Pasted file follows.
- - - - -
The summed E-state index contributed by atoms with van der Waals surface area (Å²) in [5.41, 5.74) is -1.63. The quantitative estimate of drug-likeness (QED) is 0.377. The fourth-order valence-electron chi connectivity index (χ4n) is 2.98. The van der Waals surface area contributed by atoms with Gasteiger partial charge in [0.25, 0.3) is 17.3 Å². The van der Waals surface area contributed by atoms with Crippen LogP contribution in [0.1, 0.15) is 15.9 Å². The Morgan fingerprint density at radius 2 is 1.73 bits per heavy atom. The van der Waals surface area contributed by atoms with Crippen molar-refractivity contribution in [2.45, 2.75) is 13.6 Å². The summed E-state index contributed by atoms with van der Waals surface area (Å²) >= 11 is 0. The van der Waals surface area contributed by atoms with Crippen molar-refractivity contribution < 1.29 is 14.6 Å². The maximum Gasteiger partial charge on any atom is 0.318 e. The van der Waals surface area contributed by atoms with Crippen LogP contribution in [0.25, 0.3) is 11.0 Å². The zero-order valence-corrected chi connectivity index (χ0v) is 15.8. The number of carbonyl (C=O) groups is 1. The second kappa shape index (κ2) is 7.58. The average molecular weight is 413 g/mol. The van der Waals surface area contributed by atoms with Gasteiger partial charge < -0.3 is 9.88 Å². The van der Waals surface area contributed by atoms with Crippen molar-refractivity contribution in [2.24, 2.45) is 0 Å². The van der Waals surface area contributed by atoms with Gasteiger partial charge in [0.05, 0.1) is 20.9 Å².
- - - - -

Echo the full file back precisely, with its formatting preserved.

The summed E-state index contributed by atoms with van der Waals surface area (Å²) in [5.41, 5.74) is -1.63. The quantitative estimate of drug-likeness (QED) is 0.377. The fourth-order valence-electron chi connectivity index (χ4n) is 2.98. The van der Waals surface area contributed by atoms with Gasteiger partial charge in [0.25, 0.3) is 17.3 Å². The van der Waals surface area contributed by atoms with Crippen LogP contribution in [0.1, 0.15) is 15.9 Å². The Morgan fingerprint density at radius 2 is 1.73 bits per heavy atom. The van der Waals surface area contributed by atoms with Crippen molar-refractivity contribution in [2.45, 2.75) is 13.6 Å². The summed E-state index contributed by atoms with van der Waals surface area (Å²) >= 11 is 0. The van der Waals surface area contributed by atoms with Crippen molar-refractivity contribution < 1.29 is 14.6 Å². The maximum Gasteiger partial charge on any atom is 0.318 e. The van der Waals surface area contributed by atoms with Crippen LogP contribution in [0.25, 0.3) is 11.0 Å². The zero-order valence-corrected chi connectivity index (χ0v) is 15.8. The number of carbonyl (C=O) groups is 1. The second kappa shape index (κ2) is 7.58. The average molecular weight is 413 g/mol. The van der Waals surface area contributed by atoms with Gasteiger partial charge < -0.3 is 9.88 Å². The van der Waals surface area contributed by atoms with Crippen molar-refractivity contribution in [2.24, 2.45) is 0 Å². The van der Waals surface area contributed by atoms with Gasteiger partial charge in [0.05, 0.1) is 20.9 Å².